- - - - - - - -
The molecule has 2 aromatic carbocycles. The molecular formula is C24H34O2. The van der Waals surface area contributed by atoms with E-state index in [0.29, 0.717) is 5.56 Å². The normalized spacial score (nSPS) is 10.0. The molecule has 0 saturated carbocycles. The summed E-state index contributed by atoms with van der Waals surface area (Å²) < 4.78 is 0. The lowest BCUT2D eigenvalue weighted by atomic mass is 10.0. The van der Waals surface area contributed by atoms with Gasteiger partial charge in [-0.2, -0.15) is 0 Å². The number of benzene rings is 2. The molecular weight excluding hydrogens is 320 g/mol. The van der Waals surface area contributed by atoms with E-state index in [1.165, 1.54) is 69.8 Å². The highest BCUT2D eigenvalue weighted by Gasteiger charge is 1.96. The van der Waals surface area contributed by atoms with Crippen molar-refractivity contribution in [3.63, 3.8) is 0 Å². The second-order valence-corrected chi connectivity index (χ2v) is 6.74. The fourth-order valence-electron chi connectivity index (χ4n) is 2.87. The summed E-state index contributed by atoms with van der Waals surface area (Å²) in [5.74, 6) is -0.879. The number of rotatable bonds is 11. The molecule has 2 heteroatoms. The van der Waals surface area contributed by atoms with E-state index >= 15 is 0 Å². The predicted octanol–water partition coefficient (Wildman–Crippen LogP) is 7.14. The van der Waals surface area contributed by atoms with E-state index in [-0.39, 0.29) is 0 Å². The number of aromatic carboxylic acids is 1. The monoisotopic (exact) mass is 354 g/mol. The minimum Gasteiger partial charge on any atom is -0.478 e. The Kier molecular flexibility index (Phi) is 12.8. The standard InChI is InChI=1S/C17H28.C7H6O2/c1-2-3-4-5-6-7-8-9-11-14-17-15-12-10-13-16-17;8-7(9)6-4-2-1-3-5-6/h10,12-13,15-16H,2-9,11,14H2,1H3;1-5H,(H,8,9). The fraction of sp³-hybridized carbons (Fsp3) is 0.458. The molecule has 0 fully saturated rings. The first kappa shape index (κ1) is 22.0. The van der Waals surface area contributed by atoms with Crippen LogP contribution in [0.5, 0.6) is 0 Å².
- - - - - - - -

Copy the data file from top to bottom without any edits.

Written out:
The molecule has 2 aromatic carbocycles. The molecular formula is C24H34O2. The van der Waals surface area contributed by atoms with E-state index in [0.29, 0.717) is 5.56 Å². The normalized spacial score (nSPS) is 10.0. The molecule has 0 saturated carbocycles. The summed E-state index contributed by atoms with van der Waals surface area (Å²) < 4.78 is 0. The lowest BCUT2D eigenvalue weighted by atomic mass is 10.0. The van der Waals surface area contributed by atoms with Gasteiger partial charge in [-0.2, -0.15) is 0 Å². The number of benzene rings is 2. The molecular weight excluding hydrogens is 320 g/mol. The van der Waals surface area contributed by atoms with E-state index in [1.165, 1.54) is 69.8 Å². The highest BCUT2D eigenvalue weighted by Gasteiger charge is 1.96. The van der Waals surface area contributed by atoms with Crippen molar-refractivity contribution in [3.63, 3.8) is 0 Å². The second-order valence-corrected chi connectivity index (χ2v) is 6.74. The fourth-order valence-electron chi connectivity index (χ4n) is 2.87. The summed E-state index contributed by atoms with van der Waals surface area (Å²) in [5.74, 6) is -0.879. The number of rotatable bonds is 11. The molecule has 2 heteroatoms. The van der Waals surface area contributed by atoms with E-state index >= 15 is 0 Å². The predicted octanol–water partition coefficient (Wildman–Crippen LogP) is 7.14. The van der Waals surface area contributed by atoms with E-state index in [-0.39, 0.29) is 0 Å². The number of aromatic carboxylic acids is 1. The monoisotopic (exact) mass is 354 g/mol. The minimum Gasteiger partial charge on any atom is -0.478 e. The Kier molecular flexibility index (Phi) is 12.8. The standard InChI is InChI=1S/C17H28.C7H6O2/c1-2-3-4-5-6-7-8-9-11-14-17-15-12-10-13-16-17;8-7(9)6-4-2-1-3-5-6/h10,12-13,15-16H,2-9,11,14H2,1H3;1-5H,(H,8,9). The fraction of sp³-hybridized carbons (Fsp3) is 0.458. The molecule has 0 fully saturated rings. The first kappa shape index (κ1) is 22.0. The van der Waals surface area contributed by atoms with Crippen LogP contribution in [0.5, 0.6) is 0 Å².